As we recently
reported, British Columbia's (BC) Climate Leadership Team
prepared a report setting out 32 recommendations for
BC's climate policy path forward. Recommendation 29 states
that: If the majority of Canadian provinces opt for carbon
pricing via emissions trading to cover greenhouse gases from large
final emitters, a review should be undertaken of mechanisms to
integrate a carbon tax with a cap and trade framework for the BC
According to the World Bank, approximately 40 national and 20
sub-national jurisdictions have put a price on carbon dioxide
(CO2) using carbon taxes or cap-and-trade schemes
– or a combination of both. The World Bank estimates that as
of April 1, 2015, the value of global emissions trading systems was
approximately US $34 billion, while carbon taxes were valued at
about US $14 billion.
While there appears to be a growing consensus on the need to
price carbon, there is no consensus on the most effective means of
doing so – either via taxes or trading schemes – and
the debate continues. BC was an early adopter of a carbon tax which
currently stands at $30 per tonne of CO2 equivalent.
However with Ontario's announcement that it will implement a
cap-and-trade system, the launch of an emissions trading system in
South Korea and the planned cap-and-trade system in China, it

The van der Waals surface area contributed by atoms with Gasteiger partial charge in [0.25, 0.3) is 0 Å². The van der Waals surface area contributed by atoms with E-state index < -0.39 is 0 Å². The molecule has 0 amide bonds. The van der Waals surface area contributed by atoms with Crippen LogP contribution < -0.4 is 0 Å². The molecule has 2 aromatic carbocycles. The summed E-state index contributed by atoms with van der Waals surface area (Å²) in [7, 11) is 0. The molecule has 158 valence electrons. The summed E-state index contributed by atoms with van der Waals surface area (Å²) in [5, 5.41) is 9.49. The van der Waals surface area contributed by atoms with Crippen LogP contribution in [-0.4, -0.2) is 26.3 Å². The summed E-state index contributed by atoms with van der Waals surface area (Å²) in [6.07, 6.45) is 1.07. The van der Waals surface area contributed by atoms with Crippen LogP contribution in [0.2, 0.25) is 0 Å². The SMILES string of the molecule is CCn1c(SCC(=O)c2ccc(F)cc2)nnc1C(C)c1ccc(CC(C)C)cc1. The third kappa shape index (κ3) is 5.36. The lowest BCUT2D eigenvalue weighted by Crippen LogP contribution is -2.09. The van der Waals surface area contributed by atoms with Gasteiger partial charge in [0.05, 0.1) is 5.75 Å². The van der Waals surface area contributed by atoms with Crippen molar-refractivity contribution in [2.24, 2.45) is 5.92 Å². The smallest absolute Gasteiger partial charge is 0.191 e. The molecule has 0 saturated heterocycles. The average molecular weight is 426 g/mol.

appears that emissions trading is emerging as the carbon pricing
tool of choice. As a result, BC may eventually consider a hybrid
carbon pricing system that segments the market between industrial
activities and commercial transportation (63.4% of BC's
emissions) and the rest of the economy (31.7% of emissions). In a
hybrid system world, the former would likely be included in some
form of cap-and-trade scheme; and the latter would continue to pay
the carbon tax. The policy challenges of such a hybrid system are
discussed in a recent paper co-authored with the Business Council
of British Columbia entitled Carbon Pricing, Fusion Style – Policy
Issues to Consider When Carbon Taxes Meet
The Imperial Oil refinery pled guilty to one offence for discharging a contaminant, coker stabilizer, thermocracked gas, into the natural environment causing an adverse effect and was fined $650,000...
Ontario's Ministry of the Environment and Climate Change continues to roll out its Climate Change Action Plan with its proposed GHG guide for projects that are subject to the province's Environmental Assessment Act.
In June, 2016, Justice Faieta of the Ontario Superior Court of Justice awarded damages of $57,712.31 plus interest against legal counsel who failed to file a claim within the required limitation period.
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